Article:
Definition of bemuse
bemusedlyplay \-ˈmyü-zəd-lē\ adverb
bemusementplay \-ˈmyüz-mənt\ noun
Examples of bemuse in a sentence
<a public that seemed more bemused by the shenanigans of celebrities than by a war being waged half a world away>
<the stage mishap momentarily bemused the actress>
Did You Know?
In 1735, British poet Alexander Pope lamented, in rhyme, being besieged by "a parson much bemus'd in beer." The cleric in question was apparently one of a horde of would-be poets who plagued Pope with requests that he read their verses. Pope meant that the parson had found his muse - his inspiration - in beer. That use of bemus'd harks back to a 1705 letter in which Pope wrote of "Poets … irrecoverably Be-mus'd." In both letter and poem, Pope used bemused to allude to being inspired by or devoted to one of the Muses, the Greek sister goddesses of art, music, and literature. The lexicographers who followed him, however, interpreted "bemus'd in beer" as meaning "left confused by beer," and their confusion gave rise to the first modern sense of bemused above.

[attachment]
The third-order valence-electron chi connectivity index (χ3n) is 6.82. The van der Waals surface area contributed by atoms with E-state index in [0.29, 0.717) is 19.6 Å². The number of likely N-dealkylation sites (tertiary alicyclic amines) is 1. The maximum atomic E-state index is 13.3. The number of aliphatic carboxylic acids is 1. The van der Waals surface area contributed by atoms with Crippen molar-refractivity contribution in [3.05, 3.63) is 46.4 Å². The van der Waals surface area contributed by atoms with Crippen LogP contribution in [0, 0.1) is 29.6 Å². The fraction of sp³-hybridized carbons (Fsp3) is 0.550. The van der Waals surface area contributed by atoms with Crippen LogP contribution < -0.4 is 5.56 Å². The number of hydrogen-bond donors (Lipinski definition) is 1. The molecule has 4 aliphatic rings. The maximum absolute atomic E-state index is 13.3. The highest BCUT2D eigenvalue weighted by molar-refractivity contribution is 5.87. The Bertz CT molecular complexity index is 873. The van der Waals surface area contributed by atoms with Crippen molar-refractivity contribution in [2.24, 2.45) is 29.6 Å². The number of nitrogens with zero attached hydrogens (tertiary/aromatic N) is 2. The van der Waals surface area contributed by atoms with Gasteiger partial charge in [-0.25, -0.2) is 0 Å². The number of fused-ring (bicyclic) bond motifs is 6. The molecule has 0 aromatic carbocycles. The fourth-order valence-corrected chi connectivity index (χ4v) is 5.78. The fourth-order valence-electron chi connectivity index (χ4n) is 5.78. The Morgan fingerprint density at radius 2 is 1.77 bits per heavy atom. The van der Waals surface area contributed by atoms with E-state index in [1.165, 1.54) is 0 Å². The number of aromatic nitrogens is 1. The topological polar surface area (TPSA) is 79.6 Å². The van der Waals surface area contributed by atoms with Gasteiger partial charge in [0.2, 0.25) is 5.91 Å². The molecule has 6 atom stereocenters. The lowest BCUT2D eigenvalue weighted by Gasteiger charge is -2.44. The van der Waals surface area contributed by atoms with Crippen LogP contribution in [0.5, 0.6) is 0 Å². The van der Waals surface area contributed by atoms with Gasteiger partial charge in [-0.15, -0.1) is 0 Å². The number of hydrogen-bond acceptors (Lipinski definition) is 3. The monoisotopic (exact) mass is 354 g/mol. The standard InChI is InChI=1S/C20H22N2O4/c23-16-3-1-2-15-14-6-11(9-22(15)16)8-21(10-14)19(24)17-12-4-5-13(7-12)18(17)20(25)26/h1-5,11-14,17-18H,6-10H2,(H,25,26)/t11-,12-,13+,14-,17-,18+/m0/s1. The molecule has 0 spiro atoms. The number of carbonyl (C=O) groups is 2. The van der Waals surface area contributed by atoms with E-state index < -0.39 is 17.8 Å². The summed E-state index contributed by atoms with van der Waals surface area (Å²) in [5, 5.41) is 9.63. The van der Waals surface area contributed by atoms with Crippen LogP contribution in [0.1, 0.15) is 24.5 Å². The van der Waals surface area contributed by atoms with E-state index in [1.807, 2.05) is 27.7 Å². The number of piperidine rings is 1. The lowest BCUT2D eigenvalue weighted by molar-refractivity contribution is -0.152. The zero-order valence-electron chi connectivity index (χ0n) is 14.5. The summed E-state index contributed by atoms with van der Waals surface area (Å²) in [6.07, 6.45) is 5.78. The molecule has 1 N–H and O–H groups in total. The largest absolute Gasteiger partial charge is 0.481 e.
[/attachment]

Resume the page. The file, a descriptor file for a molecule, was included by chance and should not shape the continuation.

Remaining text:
First Known Use of bemuse
BEMUSE Defined for English Language Learners
Definition of bemuse for English Language Learners
: to cause (someone) to be confused and often also somewhat amused
BEMUSE Defined for Kids
Definition of bemuse for Students
: to cause to be confused and often also somewhat amused <He was bemused by all the attention he was receiving.>
Seen and Heard
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